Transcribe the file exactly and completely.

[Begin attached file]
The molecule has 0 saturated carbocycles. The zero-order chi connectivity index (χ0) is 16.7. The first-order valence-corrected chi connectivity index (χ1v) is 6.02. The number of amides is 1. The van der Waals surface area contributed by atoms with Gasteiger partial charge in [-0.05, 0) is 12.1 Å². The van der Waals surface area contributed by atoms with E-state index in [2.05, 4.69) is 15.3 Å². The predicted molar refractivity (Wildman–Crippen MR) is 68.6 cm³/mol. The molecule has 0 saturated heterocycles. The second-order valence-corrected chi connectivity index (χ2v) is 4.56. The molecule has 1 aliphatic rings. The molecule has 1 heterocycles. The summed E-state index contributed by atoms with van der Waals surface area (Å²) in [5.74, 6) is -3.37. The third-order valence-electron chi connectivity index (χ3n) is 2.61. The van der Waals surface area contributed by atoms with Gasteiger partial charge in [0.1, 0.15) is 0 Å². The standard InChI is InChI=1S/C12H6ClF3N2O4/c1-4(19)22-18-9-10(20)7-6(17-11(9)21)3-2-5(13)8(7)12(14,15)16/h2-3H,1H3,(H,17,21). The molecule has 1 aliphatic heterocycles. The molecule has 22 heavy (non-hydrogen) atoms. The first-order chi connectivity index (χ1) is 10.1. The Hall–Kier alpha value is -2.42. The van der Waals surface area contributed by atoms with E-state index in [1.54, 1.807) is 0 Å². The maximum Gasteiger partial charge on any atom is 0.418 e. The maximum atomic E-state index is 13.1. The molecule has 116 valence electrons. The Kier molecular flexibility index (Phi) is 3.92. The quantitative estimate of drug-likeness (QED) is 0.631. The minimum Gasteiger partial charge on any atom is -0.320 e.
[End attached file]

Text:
The molecule has 0 saturated carbocycles. The zero-order chi connectivity index (χ0) is 16.7. The first-order valence-corrected chi connectivity index (χ1v) is 6.02. The number of amides is 1. The van der Waals surface area contributed by atoms with Gasteiger partial charge in [-0.05, 0) is 12.1 Å². The van der Waals surface area contributed by atoms with E-state index in [2.05, 4.69) is 15.3 Å². The predicted molar refractivity (Wildman–Crippen MR) is 68.6 cm³/mol. The molecule has 0 saturated heterocycles. The second-order valence-corrected chi connectivity index (χ2v) is 4.56. The molecule has 1 aliphatic rings. The molecule has 1 heterocycles. The summed E-state index contributed by atoms with van der Waals surface area (Å²) in [5.74, 6) is -3.37. The third-order valence-electron chi connectivity index (χ3n) is 2.61. The van der Waals surface area contributed by atoms with Gasteiger partial charge in [0.1, 0.15) is 0 Å². The standard InChI is InChI=1S/C12H6ClF3N2O4/c1-4(19)22-18-9-10(20)7-6(17-11(9)21)3-2-5(13)8(7)12(14,15)16/h2-3H,1H3,(H,17,21). The molecule has 1 aliphatic heterocycles. The molecule has 22 heavy (non-hydrogen) atoms. The first-order chi connectivity index (χ1) is 10.1. The Hall–Kier alpha value is -2.42. The van der Waals surface area contributed by atoms with E-state index in [1.54, 1.807) is 0 Å². The maximum Gasteiger partial charge on any atom is 0.418 e. The maximum atomic E-state index is 13.1. The molecule has 116 valence electrons. The Kier molecular flexibility index (Phi) is 3.92. The quantitative estimate of drug-likeness (QED) is 0.631. The minimum Gasteiger partial charge on any atom is -0.320 e.